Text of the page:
We used the -acyclic flag (so we learned Bayes nets, not dependency nets).
We used the .xplan file: default.xplan. This gives every variable the default role "input-output". The default categorical distribution was "tree-multinomial" and the default numerical distribution was "tree-binGaussian" (which is irrelevant, because we pre-discretized all numerical variables). We never altered these defaults for any variable, so they were followed by WinMine.
No random seed is necessary, because WinMine uses a greedy search.
We used kappa as described below.
We trained models using a validation set consisting of all training data except for the hold-out set (the very same used for NBE models). Our initial value of kappa was 0.0001 (the WinMine default is 0.01). We increased it by an order of magnitude each iteration, until the log likelihood of the hold out set got worse. We used the best kappa value seen (which would be the one from the next-to-last validation model trained), when learning a new model on all data (validation and held-out).
The last is irrelevant, since we did our own discretization. Most of the others are effectively disabled. -min is the only remaining interesting one.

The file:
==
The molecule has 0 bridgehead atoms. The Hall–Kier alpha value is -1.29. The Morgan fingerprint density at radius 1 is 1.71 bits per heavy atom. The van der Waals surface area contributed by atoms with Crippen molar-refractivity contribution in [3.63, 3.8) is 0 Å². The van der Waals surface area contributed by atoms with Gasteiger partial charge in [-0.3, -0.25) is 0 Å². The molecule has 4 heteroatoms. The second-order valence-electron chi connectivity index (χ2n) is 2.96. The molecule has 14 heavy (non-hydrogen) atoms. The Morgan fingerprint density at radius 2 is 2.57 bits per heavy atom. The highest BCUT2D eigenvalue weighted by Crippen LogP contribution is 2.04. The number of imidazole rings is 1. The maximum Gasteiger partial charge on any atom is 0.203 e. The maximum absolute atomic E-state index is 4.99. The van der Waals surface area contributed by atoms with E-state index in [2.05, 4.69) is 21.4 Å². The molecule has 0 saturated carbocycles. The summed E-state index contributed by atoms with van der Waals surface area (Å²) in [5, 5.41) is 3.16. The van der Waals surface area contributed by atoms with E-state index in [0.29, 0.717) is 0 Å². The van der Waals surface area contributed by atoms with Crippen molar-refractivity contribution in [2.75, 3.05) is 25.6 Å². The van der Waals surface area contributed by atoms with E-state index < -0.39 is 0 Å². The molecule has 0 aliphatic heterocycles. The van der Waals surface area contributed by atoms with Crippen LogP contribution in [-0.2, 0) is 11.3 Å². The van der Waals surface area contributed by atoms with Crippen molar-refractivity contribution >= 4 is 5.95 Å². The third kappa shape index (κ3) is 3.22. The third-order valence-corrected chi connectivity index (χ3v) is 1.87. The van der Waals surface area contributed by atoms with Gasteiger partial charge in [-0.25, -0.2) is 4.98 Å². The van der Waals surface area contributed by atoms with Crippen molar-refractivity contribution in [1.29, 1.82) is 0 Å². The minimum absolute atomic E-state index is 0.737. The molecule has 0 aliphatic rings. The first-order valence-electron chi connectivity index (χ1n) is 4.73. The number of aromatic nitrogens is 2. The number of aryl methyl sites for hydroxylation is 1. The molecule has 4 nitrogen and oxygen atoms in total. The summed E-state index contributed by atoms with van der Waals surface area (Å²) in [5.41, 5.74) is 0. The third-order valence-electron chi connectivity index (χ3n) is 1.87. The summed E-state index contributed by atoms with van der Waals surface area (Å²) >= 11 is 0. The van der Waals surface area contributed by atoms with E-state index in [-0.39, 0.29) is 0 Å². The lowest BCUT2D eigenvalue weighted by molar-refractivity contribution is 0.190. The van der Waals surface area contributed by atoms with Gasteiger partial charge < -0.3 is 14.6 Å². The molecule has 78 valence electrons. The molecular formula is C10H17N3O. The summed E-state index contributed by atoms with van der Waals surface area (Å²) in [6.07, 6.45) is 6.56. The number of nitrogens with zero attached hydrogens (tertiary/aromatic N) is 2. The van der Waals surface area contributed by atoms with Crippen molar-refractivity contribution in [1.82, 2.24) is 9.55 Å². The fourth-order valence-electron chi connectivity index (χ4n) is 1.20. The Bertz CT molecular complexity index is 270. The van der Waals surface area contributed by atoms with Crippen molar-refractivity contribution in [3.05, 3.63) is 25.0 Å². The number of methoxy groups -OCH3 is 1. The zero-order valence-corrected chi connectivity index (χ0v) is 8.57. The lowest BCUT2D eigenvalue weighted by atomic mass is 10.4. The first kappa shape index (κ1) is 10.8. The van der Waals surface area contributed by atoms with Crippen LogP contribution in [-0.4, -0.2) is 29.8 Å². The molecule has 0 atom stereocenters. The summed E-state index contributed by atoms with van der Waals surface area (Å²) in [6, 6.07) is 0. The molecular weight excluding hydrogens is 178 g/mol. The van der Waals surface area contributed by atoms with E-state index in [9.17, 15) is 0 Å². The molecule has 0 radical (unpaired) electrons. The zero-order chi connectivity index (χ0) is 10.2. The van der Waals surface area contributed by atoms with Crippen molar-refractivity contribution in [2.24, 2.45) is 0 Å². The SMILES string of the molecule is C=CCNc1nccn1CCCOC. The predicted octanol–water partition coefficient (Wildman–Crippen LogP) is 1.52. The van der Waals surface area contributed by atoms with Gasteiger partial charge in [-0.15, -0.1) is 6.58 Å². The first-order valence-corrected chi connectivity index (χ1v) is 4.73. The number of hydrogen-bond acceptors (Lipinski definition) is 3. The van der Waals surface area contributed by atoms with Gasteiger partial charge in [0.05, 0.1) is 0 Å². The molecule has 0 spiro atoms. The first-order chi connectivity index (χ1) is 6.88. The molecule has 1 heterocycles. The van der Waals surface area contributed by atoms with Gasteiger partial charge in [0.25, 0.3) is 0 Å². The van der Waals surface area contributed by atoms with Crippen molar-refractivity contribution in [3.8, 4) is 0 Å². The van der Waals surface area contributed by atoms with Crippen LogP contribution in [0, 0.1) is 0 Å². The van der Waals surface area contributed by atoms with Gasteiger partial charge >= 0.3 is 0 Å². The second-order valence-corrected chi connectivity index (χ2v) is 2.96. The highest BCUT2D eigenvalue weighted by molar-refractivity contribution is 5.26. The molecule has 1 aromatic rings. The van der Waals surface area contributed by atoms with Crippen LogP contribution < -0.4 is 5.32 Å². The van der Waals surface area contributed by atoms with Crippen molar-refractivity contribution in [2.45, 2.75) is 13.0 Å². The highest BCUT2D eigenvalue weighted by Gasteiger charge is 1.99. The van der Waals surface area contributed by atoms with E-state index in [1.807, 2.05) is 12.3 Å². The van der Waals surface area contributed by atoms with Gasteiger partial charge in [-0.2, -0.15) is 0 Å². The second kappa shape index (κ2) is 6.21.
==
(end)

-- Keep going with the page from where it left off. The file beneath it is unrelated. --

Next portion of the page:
For initializing the sample (before burning in), we randomly sample each variable given its parents. (We can always find an order that allows this, because the network is acyclic.) If there's no evidence, this will produce a random sample from the joint distribution. If there is evidence... then this could be wrong, because an evidence variable might be the child of a non-evidence variable, and we're ignoring that probabilistic dependency. Even so, this seemed like a better strategy than uniform random, because it's sometimes right (though it could sometimes be more wrong than uniform random).
Then we burn-in. Then we sample. Each burn-in or sampling iteration consists of randomly sampling each non-evidence variable in turn. We generate counts every time we sample a query variable. Therefore, the total number of counts exceeds the number of iterations, if we have multiple query variables. (We still normalize properly to arrive at the correct probabilities).
For single-variable queries, we do not do any smoothing -- this is because all of a variable's states receive some probability each time sampled. (Thanks to the Rao-Blackwellisation, as described in the paper.) This is not necessarily the case with joint queries.
For joint queries, due to the large number of potential configurations, we do not keep counts for every single one. In fact, we only keep counts for the chosen configuration (the one observed in the test data). For smoothing, if there are N configurations of the query variables, then we give each configuration 1.0/N initial counts. (We also divide by (#query vars) * (num sampling iterations) + 1 at the end, in order to achieve proper normalization. That is, we do the right thing.)
We do not use Rao-Blackwellisation for the multiple-variable queries.